Mechanics

ENGINE FAN DOES NOT TURN ON UNTIL 235F

2005 Chevrolet Suburban • 70,000 miles

Our Suburban is not turning on the engine cooling fans until well above 202 degrees, which is where the low speed fan turns on. We have an OBD2 reader (scangauge) which tells us the engine temps. At low speeds, especially towing our pop up camper, the temp climbs up to 220F, and the fans do not turn on. The dashboard temperature gauge (analog) shows under 210, even when the scangauge shows 220. The first time we noticed the temp above 220, we tried to turn on the A/C, but the A/C would not turn on (it just blinked on the button).

When we catch it and turn on the A/C, the fans will turn on and the engine temp will come down. We tested the breakers, they all came up working. We pulled the temp sensor while the engine was running, and the fans immediately kicked up to high. Frankly, my husband and I are stumped - I can't find good answers online (hard to search through all the forums), and we're not sure what to try next. Our transmission guy (we just had a tranny cooler installed to help with towing in the mountains) was the one who told us the fans should come on at 202 - he was stumped and suggested a memory wipe of the on board computer (about $150). We're hoping to find a less expensive solution. Would a new sensor help?

Thanks for any help or ideas.
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Jennyincolo
September 24, 2012.



The PCM commands the high speed fans ON under the following conditions: ? Engine coolant temperature exceeds approximately 104.25°C (220°F).
? A/C refrigerant pressure exceeds approximately 1824 kPa (265 psi).
? When certain DTCs set.

At idle and very low vehicle speeds the cooling fans are only allowed to increase in speed if required. This insures idle stability by preventing the fans from cycling between high and low speed.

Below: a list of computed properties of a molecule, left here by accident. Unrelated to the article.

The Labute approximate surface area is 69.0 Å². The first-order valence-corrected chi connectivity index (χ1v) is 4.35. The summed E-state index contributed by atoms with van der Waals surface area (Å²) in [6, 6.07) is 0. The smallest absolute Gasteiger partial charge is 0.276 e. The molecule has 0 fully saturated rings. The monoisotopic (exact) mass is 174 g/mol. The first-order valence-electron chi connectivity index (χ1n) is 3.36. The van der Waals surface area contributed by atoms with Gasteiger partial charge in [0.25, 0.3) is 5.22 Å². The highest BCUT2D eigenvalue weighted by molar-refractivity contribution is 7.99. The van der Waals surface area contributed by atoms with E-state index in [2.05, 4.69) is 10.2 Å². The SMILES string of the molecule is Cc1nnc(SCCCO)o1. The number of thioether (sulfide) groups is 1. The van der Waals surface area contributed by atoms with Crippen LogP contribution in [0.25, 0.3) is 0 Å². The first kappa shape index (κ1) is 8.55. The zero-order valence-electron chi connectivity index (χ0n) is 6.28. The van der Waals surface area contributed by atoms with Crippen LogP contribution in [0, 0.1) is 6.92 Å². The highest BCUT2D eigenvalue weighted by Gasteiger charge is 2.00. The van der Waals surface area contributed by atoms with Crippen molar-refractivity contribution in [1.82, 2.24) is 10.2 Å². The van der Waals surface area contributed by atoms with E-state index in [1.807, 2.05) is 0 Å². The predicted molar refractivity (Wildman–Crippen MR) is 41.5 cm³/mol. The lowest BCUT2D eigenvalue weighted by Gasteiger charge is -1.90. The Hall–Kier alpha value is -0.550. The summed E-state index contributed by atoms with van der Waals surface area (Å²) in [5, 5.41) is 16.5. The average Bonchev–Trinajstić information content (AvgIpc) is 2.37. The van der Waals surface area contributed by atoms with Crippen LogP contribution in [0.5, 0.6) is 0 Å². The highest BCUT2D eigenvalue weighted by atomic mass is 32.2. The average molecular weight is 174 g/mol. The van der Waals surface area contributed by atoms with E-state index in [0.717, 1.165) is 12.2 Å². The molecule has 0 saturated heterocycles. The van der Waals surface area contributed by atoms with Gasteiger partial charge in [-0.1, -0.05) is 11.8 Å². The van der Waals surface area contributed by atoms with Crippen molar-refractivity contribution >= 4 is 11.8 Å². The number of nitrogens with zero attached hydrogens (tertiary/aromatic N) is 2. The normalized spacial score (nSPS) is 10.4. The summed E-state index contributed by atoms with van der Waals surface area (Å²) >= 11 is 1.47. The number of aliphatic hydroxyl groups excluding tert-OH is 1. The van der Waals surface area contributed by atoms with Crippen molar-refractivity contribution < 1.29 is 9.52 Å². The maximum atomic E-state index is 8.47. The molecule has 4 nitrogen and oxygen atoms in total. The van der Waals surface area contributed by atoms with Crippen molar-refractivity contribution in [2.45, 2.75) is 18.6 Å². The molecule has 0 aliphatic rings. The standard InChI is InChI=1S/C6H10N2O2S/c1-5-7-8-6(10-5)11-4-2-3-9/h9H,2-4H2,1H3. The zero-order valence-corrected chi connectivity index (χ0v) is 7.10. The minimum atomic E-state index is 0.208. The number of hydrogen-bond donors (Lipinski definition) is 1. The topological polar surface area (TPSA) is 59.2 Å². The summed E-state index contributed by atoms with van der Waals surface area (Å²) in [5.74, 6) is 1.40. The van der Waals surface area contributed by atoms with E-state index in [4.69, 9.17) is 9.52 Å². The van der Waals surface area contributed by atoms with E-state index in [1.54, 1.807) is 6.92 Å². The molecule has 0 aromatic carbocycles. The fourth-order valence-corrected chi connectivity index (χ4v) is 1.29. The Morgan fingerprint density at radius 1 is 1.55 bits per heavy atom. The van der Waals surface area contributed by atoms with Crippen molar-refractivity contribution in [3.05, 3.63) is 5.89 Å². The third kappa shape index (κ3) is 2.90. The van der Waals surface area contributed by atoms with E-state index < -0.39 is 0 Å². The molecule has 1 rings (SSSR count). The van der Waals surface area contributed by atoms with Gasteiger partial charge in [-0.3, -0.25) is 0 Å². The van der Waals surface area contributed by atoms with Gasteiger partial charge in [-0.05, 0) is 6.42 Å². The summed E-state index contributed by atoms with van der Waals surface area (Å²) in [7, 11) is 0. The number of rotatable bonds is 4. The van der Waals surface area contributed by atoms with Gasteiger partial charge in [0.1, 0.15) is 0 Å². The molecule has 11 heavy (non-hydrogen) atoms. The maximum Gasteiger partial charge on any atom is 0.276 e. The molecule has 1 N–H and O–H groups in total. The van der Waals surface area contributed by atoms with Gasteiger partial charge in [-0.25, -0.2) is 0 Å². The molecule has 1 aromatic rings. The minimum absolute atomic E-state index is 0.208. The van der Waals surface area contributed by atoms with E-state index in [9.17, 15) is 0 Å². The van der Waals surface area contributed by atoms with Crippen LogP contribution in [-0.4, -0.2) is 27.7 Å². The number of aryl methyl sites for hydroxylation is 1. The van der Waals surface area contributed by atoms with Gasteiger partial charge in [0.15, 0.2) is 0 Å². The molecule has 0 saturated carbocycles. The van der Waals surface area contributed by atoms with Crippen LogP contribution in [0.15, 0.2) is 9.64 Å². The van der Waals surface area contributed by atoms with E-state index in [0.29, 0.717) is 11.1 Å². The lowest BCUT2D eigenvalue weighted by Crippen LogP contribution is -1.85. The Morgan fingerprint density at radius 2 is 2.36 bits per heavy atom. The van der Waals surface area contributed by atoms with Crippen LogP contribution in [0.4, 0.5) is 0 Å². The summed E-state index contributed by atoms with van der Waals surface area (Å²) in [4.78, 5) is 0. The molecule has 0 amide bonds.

A tech 2 really needs to be hooked up to t his to see if the gauge is out of calibration. There are three relays sas well you might try cleaning the ground for this as well as having the coolant temp sender checked, it may have high ohms and not working right.


Hmac300
Sep 24, 2012.
Thanks - I'll take a look at these things and try them out.


Tiny
Jennyincolo
Nov 6, 2012.
We've done some checking - and here is what we found.

1. The gauge on the dash is not out of calibration. We are using a Scangauge tool (OBD2 reader) to determine the engine temperature, and it matches up with the analog gauge on the dash.
2. Do not think the grounds need cleaning because when we unplug the coolant temp sender, the engine automatically kicks all the fans up to high.
3. We manually checked all the relays - they respond when we hook up current.
4. We think the computer is not turning on the fans at the right time. For example, we were driving home after a weekend camping and got stuck in bumper to bumper traffic downtown after a football game. We noticed that the engine temp was 220, so we turned on the A/C. The fans turned on, then immediately kicked up to high (they were not on at all while we were idling in traffic) and the temperature came down. The engine somehow did not "know" to turn on the fans in this situation, even though the temp was high.

Our transmission guy suggested that we get the computer reprogrammed at a dealer. Is there any other solution we can try before shelling out $150 to have that done?

Thanks for the diagram - very helpful!


Tiny
Jennyincolo
Nov 10, 2012.
The only thing I can think of to do would be to change the coolant sensor, maybe it's screwed up or they have comeout with an updated one. I really can't think of anything else to help out. It seems from your description everything works like relays, etc except not letting pcm turn on at the correct time. Teh only other thing I could think of would be to follow the pcm and see if any wires like the blue andgreen as you have the diagram may be hitting something and not letting relays connect to turn fan on.


Hmac300
Nov 10, 2012.
Thanks again for the feedback - we will look at the coolant temp sensor and then head to the dealer for a computer check (if that doesn't work). Appreciate the feedback - looks like we're at the end of the line for things we can try here at home.


Tiny
Jennyincolo
Nov 10, 2012.
Well make sure that you look at the elcetrical lines if they just partially gorund out it will tell the computer that everything is ok. That includes the wires to the coolant sensor


Hmac300
Nov 10, 2012.